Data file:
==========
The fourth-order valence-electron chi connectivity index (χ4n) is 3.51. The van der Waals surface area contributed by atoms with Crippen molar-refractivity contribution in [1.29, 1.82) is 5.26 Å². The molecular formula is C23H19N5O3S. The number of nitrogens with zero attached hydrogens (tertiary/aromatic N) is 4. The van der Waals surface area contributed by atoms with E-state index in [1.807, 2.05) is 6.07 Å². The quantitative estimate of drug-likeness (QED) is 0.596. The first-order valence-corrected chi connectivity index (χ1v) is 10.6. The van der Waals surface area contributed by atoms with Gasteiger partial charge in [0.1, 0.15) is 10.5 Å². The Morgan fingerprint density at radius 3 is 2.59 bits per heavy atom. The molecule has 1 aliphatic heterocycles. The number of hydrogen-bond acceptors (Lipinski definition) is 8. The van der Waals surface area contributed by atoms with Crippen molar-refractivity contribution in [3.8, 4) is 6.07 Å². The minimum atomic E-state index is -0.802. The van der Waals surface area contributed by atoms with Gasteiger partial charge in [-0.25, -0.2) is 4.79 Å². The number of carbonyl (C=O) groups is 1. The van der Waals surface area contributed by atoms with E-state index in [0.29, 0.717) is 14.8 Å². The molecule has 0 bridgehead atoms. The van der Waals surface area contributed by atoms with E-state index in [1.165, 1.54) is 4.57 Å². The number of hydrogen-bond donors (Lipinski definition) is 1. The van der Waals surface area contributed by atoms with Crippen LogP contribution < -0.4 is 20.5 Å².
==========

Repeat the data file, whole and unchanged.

The fourth-order valence-electron chi connectivity index (χ4n) is 3.51. The van der Waals surface area contributed by atoms with Crippen molar-refractivity contribution in [1.29, 1.82) is 5.26 Å². The molecular formula is C23H19N5O3S. The number of nitrogens with zero attached hydrogens (tertiary/aromatic N) is 4. The van der Waals surface area contributed by atoms with E-state index in [1.807, 2.05) is 6.07 Å². The quantitative estimate of drug-likeness (QED) is 0.596. The first-order valence-corrected chi connectivity index (χ1v) is 10.6. The van der Waals surface area contributed by atoms with Gasteiger partial charge in [0.1, 0.15) is 10.5 Å². The Morgan fingerprint density at radius 3 is 2.59 bits per heavy atom. The molecule has 1 aliphatic heterocycles. The number of hydrogen-bond acceptors (Lipinski definition) is 8. The van der Waals surface area contributed by atoms with Crippen molar-refractivity contribution in [3.8, 4) is 6.07 Å². The minimum atomic E-state index is -0.802. The van der Waals surface area contributed by atoms with Gasteiger partial charge in [-0.25, -0.2) is 4.79 Å². The number of carbonyl (C=O) groups is 1. The van der Waals surface area contributed by atoms with E-state index in [0.29, 0.717) is 14.8 Å². The molecule has 0 bridgehead atoms. The van der Waals surface area contributed by atoms with E-state index in [1.165, 1.54) is 4.57 Å². The number of hydrogen-bond donors (Lipinski definition) is 1. The van der Waals surface area contributed by atoms with Crippen LogP contribution < -0.4 is 20.5 Å².